Pollster Says Most People Favor Raising Taxes, Cutting Federal Spending
Apr. 04, 1985
WASHINGTON (AP) _ Eighty-four percent of the American people feel personally threatened by the huge federal deficit and favor raising taxes and cutting spending to solve the problem, pollster Louis Harris said today.
A poll of 1,253 adults also found 61 percent willing to give up some tax benefits as a price for a simpler income tax system. By a 63-26 margin, they said cutting the deficit must take priority over tax overhaul.
''Americans are sending their leaders an important messasge: Get moving on both fronts,'' Harris told the congressional Joint Economic Committee in releasing results of the February survey.
The survey conflicts with a widespread feeling in Congress that voters are not worried about deficits in the range of $200 billion a year as long as the economy is growing, inflation is relatively low and interest rates say well below the historic highs of five years ago.
By a 90-4 margin, those responding to Harris's questions consider the deficit a serious problem. Three out of four feel it will increase interest rates and inflation over the next 12 months; 68 percent fear it will boost unemployment; 69 percent say it will slow the rate of economic growth.
Even more striking, 49 percent view the deficit as a very serious threat to their personal well-being; 35 percent called it a somewhat serious threat. Only 11 percent said they did not feel seriously threatened.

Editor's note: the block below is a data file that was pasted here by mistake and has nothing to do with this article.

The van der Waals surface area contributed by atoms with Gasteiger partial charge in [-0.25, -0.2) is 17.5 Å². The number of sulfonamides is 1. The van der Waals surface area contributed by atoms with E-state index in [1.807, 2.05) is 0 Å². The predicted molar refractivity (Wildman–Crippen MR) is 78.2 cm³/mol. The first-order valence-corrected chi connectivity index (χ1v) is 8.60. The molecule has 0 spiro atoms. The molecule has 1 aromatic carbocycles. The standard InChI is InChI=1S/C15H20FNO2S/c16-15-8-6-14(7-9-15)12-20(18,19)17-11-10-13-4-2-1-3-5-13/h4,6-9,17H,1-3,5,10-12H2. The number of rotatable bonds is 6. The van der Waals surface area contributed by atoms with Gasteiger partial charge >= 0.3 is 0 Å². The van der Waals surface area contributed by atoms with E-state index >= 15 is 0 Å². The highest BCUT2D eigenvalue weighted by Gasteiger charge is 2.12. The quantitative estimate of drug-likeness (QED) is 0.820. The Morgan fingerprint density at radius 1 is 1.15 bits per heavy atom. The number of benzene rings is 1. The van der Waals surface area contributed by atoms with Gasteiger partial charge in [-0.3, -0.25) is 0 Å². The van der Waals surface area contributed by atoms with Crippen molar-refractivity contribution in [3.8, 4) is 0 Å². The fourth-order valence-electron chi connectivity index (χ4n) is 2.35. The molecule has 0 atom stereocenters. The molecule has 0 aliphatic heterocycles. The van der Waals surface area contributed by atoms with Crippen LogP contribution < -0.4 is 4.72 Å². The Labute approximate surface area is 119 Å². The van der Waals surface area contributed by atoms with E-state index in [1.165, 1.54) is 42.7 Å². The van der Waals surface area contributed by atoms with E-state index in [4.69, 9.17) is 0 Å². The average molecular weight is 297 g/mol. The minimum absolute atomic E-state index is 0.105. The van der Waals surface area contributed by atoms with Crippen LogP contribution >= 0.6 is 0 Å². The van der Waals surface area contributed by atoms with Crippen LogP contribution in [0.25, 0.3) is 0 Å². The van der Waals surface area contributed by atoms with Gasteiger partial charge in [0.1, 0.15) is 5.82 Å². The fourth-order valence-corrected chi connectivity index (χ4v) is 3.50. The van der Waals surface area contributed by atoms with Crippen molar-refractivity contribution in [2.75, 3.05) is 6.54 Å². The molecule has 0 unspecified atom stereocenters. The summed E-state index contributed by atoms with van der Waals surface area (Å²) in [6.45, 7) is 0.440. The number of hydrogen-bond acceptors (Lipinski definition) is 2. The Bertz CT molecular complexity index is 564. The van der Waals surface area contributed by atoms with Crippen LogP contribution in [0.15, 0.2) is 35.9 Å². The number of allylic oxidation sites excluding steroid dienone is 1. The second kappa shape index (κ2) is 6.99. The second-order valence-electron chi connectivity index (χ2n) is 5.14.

''The nuances of public finance may still be abstract for most Americans but increasingly, people are linking the level of federal deficits to their own well-being - and concluding that the deficit has to be cut,'' Harris said.
How? Fully 60 percent disagree with President Reagan's position that the deficit can be controlled without raising taxes, even though 82 percent of those polled prefer spending cuts. And a plurality favors limiting deductions for charitable contributions, eliminating interest deductions on vacation homes and on personal credit costs and reducing business tax breaks to finance the deficit cut.
But those polled were more willing to give up their own tax breaks as the price for a simpler tax system, as several proposals would do. For example, by a 66-27 margin they would accept limits on the charity deduction; by 65-27, they would limit deductions for auto loans and other personal debt; by a 52-40 margin, they would even accept taxation of employer-financed group health insurance.
The poll has a margin of error of plus or minus three percentage points.